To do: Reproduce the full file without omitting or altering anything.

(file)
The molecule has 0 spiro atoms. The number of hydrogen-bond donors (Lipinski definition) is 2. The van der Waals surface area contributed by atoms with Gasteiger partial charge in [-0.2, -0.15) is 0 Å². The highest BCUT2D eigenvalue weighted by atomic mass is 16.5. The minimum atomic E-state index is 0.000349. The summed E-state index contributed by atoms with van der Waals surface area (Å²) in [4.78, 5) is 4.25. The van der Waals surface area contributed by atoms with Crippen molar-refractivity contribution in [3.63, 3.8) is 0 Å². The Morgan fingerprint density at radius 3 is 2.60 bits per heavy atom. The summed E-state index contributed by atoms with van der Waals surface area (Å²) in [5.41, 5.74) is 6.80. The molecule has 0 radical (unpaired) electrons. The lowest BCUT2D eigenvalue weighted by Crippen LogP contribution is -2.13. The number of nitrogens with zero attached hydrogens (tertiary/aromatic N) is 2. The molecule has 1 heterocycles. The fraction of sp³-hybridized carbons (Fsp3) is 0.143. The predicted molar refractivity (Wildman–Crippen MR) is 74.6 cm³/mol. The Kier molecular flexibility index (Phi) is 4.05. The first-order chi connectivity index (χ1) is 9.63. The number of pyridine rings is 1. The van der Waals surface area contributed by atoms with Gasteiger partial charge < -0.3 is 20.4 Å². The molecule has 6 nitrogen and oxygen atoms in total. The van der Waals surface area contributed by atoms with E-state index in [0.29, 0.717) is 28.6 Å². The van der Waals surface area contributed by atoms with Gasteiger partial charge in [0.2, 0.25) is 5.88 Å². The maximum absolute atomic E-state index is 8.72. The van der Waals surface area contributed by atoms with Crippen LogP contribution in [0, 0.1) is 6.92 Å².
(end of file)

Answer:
The molecule has 0 spiro atoms. The number of hydrogen-bond donors (Lipinski definition) is 2. The van der Waals surface area contributed by atoms with Gasteiger partial charge in [-0.2, -0.15) is 0 Å². The highest BCUT2D eigenvalue weighted by atomic mass is 16.5. The minimum atomic E-state index is 0.000349. The summed E-state index contributed by atoms with van der Waals surface area (Å²) in [4.78, 5) is 4.25. The van der Waals surface area contributed by atoms with Crippen molar-refractivity contribution in [3.63, 3.8) is 0 Å². The Morgan fingerprint density at radius 3 is 2.60 bits per heavy atom. The summed E-state index contributed by atoms with van der Waals surface area (Å²) in [5.41, 5.74) is 6.80. The molecule has 0 radical (unpaired) electrons. The lowest BCUT2D eigenvalue weighted by Crippen LogP contribution is -2.13. The number of nitrogens with zero attached hydrogens (tertiary/aromatic N) is 2. The molecule has 1 heterocycles. The fraction of sp³-hybridized carbons (Fsp3) is 0.143. The predicted molar refractivity (Wildman–Crippen MR) is 74.6 cm³/mol. The Kier molecular flexibility index (Phi) is 4.05. The first-order chi connectivity index (χ1) is 9.63. The number of pyridine rings is 1. The van der Waals surface area contributed by atoms with Gasteiger partial charge < -0.3 is 20.4 Å². The molecule has 6 nitrogen and oxygen atoms in total. The van der Waals surface area contributed by atoms with E-state index in [0.29, 0.717) is 28.6 Å². The van der Waals surface area contributed by atoms with Gasteiger partial charge in [0.2, 0.25) is 5.88 Å². The maximum absolute atomic E-state index is 8.72. The van der Waals surface area contributed by atoms with Crippen LogP contribution in [0, 0.1) is 6.92 Å².